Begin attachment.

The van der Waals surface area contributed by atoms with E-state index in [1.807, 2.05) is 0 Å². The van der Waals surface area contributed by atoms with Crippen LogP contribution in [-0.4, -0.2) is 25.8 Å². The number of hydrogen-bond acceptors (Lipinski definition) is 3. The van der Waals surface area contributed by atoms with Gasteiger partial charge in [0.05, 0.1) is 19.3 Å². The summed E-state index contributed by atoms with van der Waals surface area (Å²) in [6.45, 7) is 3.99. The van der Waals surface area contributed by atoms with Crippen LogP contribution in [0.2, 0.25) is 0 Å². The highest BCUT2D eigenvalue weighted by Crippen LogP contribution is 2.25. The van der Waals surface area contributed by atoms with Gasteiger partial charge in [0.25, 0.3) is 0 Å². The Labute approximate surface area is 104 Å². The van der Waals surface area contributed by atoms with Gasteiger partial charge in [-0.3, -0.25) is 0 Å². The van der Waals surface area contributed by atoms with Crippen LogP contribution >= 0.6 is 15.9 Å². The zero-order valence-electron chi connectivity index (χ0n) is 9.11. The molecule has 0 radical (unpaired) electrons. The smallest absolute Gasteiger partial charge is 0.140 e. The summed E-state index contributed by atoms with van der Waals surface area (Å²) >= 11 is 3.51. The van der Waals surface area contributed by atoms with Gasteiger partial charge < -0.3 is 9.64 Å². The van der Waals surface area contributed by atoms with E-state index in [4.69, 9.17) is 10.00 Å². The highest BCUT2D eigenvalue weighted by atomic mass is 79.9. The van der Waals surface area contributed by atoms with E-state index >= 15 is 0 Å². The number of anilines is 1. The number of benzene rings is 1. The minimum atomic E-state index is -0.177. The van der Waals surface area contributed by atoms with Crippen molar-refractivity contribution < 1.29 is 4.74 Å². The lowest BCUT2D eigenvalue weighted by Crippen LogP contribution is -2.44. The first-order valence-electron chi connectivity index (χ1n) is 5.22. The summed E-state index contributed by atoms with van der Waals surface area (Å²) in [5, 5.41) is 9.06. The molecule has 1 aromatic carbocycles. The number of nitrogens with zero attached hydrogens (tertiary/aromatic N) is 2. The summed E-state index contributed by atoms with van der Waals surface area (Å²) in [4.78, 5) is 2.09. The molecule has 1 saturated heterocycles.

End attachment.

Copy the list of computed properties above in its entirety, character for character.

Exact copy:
The van der Waals surface area contributed by atoms with E-state index in [1.807, 2.05) is 0 Å². The van der Waals surface area contributed by atoms with Crippen LogP contribution in [-0.4, -0.2) is 25.8 Å². The number of hydrogen-bond acceptors (Lipinski definition) is 3. The van der Waals surface area contributed by atoms with Gasteiger partial charge in [0.05, 0.1) is 19.3 Å². The summed E-state index contributed by atoms with van der Waals surface area (Å²) in [6.45, 7) is 3.99. The van der Waals surface area contributed by atoms with Crippen LogP contribution in [0.2, 0.25) is 0 Å². The highest BCUT2D eigenvalue weighted by Crippen LogP contribution is 2.25. The van der Waals surface area contributed by atoms with Gasteiger partial charge in [0.25, 0.3) is 0 Å². The Labute approximate surface area is 104 Å². The van der Waals surface area contributed by atoms with Gasteiger partial charge in [-0.3, -0.25) is 0 Å². The van der Waals surface area contributed by atoms with Crippen LogP contribution >= 0.6 is 15.9 Å². The zero-order valence-electron chi connectivity index (χ0n) is 9.11. The molecule has 0 radical (unpaired) electrons. The smallest absolute Gasteiger partial charge is 0.140 e. The summed E-state index contributed by atoms with van der Waals surface area (Å²) >= 11 is 3.51. The van der Waals surface area contributed by atoms with Gasteiger partial charge < -0.3 is 9.64 Å². The van der Waals surface area contributed by atoms with E-state index in [4.69, 9.17) is 10.00 Å². The highest BCUT2D eigenvalue weighted by atomic mass is 79.9. The van der Waals surface area contributed by atoms with E-state index >= 15 is 0 Å². The number of anilines is 1. The number of benzene rings is 1. The minimum atomic E-state index is -0.177. The van der Waals surface area contributed by atoms with Crippen molar-refractivity contribution < 1.29 is 4.74 Å². The lowest BCUT2D eigenvalue weighted by Crippen LogP contribution is -2.44. The first-order valence-electron chi connectivity index (χ1n) is 5.22. The summed E-state index contributed by atoms with van der Waals surface area (Å²) in [5, 5.41) is 9.06. The molecule has 1 aromatic carbocycles. The number of nitrogens with zero attached hydrogens (tertiary/aromatic N) is 2. The summed E-state index contributed by atoms with van der Waals surface area (Å²) in [4.78, 5) is 2.09. The molecule has 1 saturated heterocycles.